I know I have a tendency to claim to have invented things. And not just stand-up comedy things, either, but also the hovercraft, the hydraulic sleeve valve and determinism. But I'm certain that it really was me who came up with the line, "you really need a 4WD to go down to Sainsbury's". Satirising, as it does, the use of 4WDs solely in an urban environment, it is a line that other people are still using to this day.
I started to perform it in my stand-up act around 1978, and I defy anyone to come up with an example of its use before then. The line came to me because I began to see lots of Suzuki SJ Jeeps in the gentrified roads around Fulham, where I lived, and they clearly never went anywhere near mud. Audience response to the line told me that I was on to something but, after a while, I got bored and stopped doing it, thinking the idea was played out, and yet, over two decades later, others are still dragging it out.
Since then, I've been ambiguous about the whole hatred of 4x4s, SUVs, whatever you want to call them. It's certainly true that they are more lethal to pedestrians, cyclists and other drivers than conventional cars, and perhaps they should be banned on those grounds alone, but environmentally, if we're honest, it is our entire consumerist way of life that threatens the ecosystem, and 4WDs are only a tiny part of that.
What I think a lot of people really hate about SUVs is not the cars themselves but the people who drive them. In their lofty, faux-military vehicles, they seem to exude a contemptuous disdain for the rest of humanity and the planet on which we dwell.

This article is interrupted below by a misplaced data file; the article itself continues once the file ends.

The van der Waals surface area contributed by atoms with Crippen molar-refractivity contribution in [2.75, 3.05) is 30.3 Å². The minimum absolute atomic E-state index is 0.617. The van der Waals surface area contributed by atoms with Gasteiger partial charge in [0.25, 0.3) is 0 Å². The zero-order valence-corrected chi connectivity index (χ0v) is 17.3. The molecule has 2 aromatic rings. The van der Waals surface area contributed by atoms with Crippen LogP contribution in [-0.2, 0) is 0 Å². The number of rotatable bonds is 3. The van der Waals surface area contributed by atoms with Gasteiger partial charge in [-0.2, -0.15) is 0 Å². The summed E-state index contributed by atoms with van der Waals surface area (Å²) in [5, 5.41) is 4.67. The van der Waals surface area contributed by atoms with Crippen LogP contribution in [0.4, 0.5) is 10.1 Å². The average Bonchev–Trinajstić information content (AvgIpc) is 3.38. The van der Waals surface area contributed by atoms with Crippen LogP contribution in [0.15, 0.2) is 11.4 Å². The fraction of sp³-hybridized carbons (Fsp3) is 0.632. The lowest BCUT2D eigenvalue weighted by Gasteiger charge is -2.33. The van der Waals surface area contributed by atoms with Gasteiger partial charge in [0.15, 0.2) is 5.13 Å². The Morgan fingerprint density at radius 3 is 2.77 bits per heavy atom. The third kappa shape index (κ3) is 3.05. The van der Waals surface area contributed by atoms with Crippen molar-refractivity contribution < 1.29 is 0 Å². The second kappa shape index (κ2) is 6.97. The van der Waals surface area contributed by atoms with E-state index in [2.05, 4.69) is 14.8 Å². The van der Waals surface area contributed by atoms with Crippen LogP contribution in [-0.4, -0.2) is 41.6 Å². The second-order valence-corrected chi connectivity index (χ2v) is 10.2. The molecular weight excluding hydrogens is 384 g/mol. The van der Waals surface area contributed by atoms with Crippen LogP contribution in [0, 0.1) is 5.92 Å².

The Lexus RX 400h attempts to address this image problem by connecting the normal 3.3 litre petrol engine to two electric motors and a big battery, which switch between each other in exactly the same way as in its smaller hybrid relative, the Toyota Prius.
However, unlike the Prius, which is a specific model and conspicuously lets everybody know that you are warm, caring, environmentally aware person, the RX 400h only has that tiny little "h" to tell the outside world that you are not Jordan. The model that was lent to me looked particularly gangsta-ish in dark grey with blacked-out rear windows, sort of part-50 Cent, part-50 per cent fairtrade, undyed linen blouson.
To test the extremes of the Lexus's character, I decided to drive it to a revival of a Simon Gray play in Milton Keynes while on the way to do a bit of off-roading on some green lanes in Northamptonshire, near where I used to live. In town, especially using electric power, the car was very smooth, if a little heavy, noticeably thumping over speed bumps until I became used to its characteristics.
However, on the open road, particularly the motorway, I constantly found my speed slipping below the limit. Somehow, there was never the urge to press on that I recall experiencing at the wheel of the bigger-engined Range Rover.
Reaching the muddy green lane, I confidently swung the wheel and headed into a dank tunnel beneath dripping trees. A few hundred yards along, however, I suddenly got the fear. I realised that I had no idea of the Lexus's abilities, and the waterlogged ruts were deeper than I'd imagined. I had an image of getting stuck, and then, as darkness fell, having to find a local farmer and saying, "Excuse me, can you pull my 4x4 out of the woods with your tractor?" I'm terribly late for Otherwise Engaged, and the actress I'm with won't get out of the car because she doesn't want to get her Prada boots muddy."
This is where the Lexus endeared itself. With only road-biased tyres and a road-biased idiot at the wheel, the enormous torque of the electric motors, with less fuss than I remember from my old V8 Land-Rover, silently pulled the big car out of every slippery hole that I managed to steer it into.
Using the reversing camera, I off-roaded backwards until there was a space big enough to turn around and head towards Tarmac, gratefully driving away from nature with that feeling that all 4x4 owners are endlessly searching for - that I'd just successfully wrestled a bear.Reuse content